We're currently working with two businesses who are suffering because they don't own their domains; their web designers do. Both are trying to move their websites, but they've hit a roadblock because they don't own their domains. We've worked with companies in similar situations many times over the years, and I get angry each time. This problem would be easily avoided if companies registered their own domains, rather than letting their web designers (or other professionals) do it for them.
There are many other accounts that businesses should have access to, but too often don't. They let web professionals maintain control, assuming that their relationship will always be healthy. These include accounts for hosting, WordPress, Google Analytics, and Google Search Console. Let's look at the right way to handle these.
Note: In this post I'm going to use "web designer" to refer to any person or company outside your business who's managing your accounts. That might be an agency, a freelancer, or your niece who's helping you.
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If you let your web designer own your accounts, you're at their mercy. They can charge exorbitant fees to make simple changes. Or your business relationship may end for any number of reasons, many of which are out of your control. The relationship could go sour, they could quit, they could die, etc. When you need to make a change and need access, you'll be dependent on your web designer responding quickly and being willing to make the changes. You simply can't count on both of those at all times. When you own your accounts, you don't need to worry about those.
The best approach, and the one we advocate, is for you to open your own accounts in your business' name. Then, you can give the web designer access as necessary. If the relationship ends for any reason, you're free to find a new web designer and give them access.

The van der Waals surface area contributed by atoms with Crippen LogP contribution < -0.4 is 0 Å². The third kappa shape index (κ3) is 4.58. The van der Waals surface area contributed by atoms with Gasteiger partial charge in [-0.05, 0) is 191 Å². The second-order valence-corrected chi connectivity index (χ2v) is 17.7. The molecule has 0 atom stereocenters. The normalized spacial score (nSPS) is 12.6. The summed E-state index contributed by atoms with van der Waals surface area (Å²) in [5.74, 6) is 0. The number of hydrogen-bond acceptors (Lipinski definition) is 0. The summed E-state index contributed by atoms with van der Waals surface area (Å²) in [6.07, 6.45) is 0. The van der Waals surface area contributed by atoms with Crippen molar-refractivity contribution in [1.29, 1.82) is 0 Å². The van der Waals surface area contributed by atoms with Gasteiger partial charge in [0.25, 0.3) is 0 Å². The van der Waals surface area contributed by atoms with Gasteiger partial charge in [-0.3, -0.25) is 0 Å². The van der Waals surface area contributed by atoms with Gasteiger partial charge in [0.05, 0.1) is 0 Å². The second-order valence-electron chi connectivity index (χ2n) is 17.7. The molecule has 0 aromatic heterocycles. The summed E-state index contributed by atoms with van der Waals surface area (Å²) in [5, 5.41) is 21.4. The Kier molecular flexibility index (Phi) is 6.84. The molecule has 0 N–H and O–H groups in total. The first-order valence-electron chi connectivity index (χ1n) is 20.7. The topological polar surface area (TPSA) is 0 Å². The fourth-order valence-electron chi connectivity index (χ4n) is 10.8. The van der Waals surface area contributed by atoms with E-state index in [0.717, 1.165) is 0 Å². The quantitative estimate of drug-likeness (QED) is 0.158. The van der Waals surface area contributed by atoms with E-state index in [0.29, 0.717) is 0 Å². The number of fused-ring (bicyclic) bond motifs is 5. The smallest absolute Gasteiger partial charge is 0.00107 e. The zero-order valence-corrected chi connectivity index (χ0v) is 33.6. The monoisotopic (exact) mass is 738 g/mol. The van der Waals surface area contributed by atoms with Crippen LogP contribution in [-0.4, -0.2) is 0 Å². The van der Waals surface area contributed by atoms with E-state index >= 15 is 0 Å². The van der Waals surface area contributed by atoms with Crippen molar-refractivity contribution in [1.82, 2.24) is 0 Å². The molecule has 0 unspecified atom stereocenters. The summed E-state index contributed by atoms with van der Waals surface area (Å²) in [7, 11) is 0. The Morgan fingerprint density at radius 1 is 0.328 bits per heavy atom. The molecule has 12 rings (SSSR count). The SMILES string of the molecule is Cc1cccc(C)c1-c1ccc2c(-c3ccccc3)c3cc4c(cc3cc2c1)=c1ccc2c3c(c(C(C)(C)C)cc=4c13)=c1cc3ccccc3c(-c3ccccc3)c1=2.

You should register your own domain, in your business' name. You should own the account and have access to the domain registrar's control panel. Our favorite domain registrar is Hover, because they have a simple, uncluttered interface, and WHOIS privacy is included.
This is the most critical piece. Even if you lose control of your WordPress site and hosting, as long as you have the domain, you can point it elsewhere and be back online.
You should open your own account, in your business' name. Be very careful about buying hosting from your web designer, as that ties you to them. If you go that route, ask for as much access as you can have (to the control panel, SFTP, database, etc.), in case you need to this access for yourself or another professional in the future.
You should have your own account. In fact, each person in your business who needs access should have their own account. Sharing accounts makes it harder to tell who did what, and to restrict access. It's OK if your web designer doesn't give you an Administrator account (especially if you don't need it), but they should give you an account with an appropriate level of access (such as Editor, or a custom role).
Premium plugins and themes are those that you buy, and have a license for their use. In general, it's best that you buy them and have the license in your name, so that you can re-download and contact support directly if necessary. Give your license key (or account credentials) to your web designer as needed.
However, there are some plugins and themes (such as StudioPress' themes) that have developer licenses, making it less expensive (or free) if your web designer buys for you. If you go this route, be aware that if you end your relationship with your web designer, you may need to purchase your own license at renewal time. If that happens, you can usually keep the plugin or theme in place, and just update the license key, which is fairly painless.
To hear both sides on this topic, see Should Client or Builder Buy Themes and Plugins?
It's fine if your web designer sets this up, as long as they set up a separate account for your business. Note that this is a separate account within Google Analytics, not necessarily a separate Google account. That keeps your data separate from the data of other sites. They should also give you Manage Users and Edit permissions at the Account level. That way, you have control over the account, and can add and remove users.
It's fine if your web designer sets this up, as long as they add you as an owner. That way, you have control over the account, and can add and remove users. Note: Google Search Console was formerly named Google Webmaster Tools.
You see the pattern by now. Apply the same rules to other accounts, such as email marketing and social media accounts.
Do an inventory of your accounts. Do you have all the access you should? If not, sort it out with your web professional while there's still time.
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Featured image by Yuri Samoilov